It’s been 40 years since Monty Python and the Holy Grail was unleashed unto us, the unwashed masses, and apparently it’s been forgotten why the film was ever made in the first place. If you remember, please contact Michael Palin.
All shenanigans aside,
The remaining members, John Cleese, Terry Gilliam, Eric Idle, Terry Jones, and Michael Palin, will be present for the special screening of The Holy Grail Friday, April 24 at the Beacon Theatre. Monty Python’s Life of Brian will be shown on April 25 and Monty Python’s The Meaning of Life on April 26. After each screening, several of the cast members will be available for a special Q&A session.
One can only hope Graham Chapman is at each one in spirit and will soundly make his presence known.
A documentary called Monty Python — The Meaning of Live will be making its international debut at the festival. The documentary, directed by Roger Graef and James Rogan, takes a look back at the final preparations for the reunion shows in London of last year and delves into the incredible yet surreal history of Monty Python. As reported by the Inquisitr, the London shows were a smashing success, with the final show at the Oz appearing in over 2,000 theaters in 100 different countries.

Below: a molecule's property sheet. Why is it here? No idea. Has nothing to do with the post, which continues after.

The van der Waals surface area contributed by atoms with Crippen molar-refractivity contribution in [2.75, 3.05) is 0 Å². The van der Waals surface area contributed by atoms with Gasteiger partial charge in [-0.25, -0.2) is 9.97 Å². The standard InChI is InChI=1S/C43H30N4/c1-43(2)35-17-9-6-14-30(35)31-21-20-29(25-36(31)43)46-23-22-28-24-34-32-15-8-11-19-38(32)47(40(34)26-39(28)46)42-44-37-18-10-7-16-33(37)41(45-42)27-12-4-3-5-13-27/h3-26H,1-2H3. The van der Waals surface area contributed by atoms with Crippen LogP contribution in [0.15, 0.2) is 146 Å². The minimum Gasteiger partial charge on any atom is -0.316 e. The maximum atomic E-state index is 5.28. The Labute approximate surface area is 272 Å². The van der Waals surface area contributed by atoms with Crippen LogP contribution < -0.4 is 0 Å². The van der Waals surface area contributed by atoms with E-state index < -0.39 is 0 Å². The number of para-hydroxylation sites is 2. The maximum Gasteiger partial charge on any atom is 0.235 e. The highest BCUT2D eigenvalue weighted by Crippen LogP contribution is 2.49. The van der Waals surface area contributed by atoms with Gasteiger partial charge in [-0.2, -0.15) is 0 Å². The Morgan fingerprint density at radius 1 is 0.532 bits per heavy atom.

Michael Palin spoke a few “sentimental” words about the movie, and what it meant to Monty Python.
“The Pythons are looking forward very much to the Tribeca Film Festival and the chance to meet anyone who can remember why we made ‘Monty Python and The Holy Grail.’ All we know is that it was a documentary about coconuts that rather lost its way. If anyone at Tribeca can explain why we made it and didn’t call it ‘Braveheart’ then our visit to New York will not have been wasted.”
In their March 11 article on the Monty Python anniversary, Rolling Stone offered additional Holy Grail insight, including a quote from Terry Gilliam on why lack of funding saved the movie.
“It’s amazing how lack of money saved us from mediocrity,” Terry Gilliam, the group’s animator and Holy Grail co-director, said. “We couldn’t afford real horses.”
Tickets for the festival go on sale March 23 via the Tribeca Film Festival’s website.
Cue the coconuts.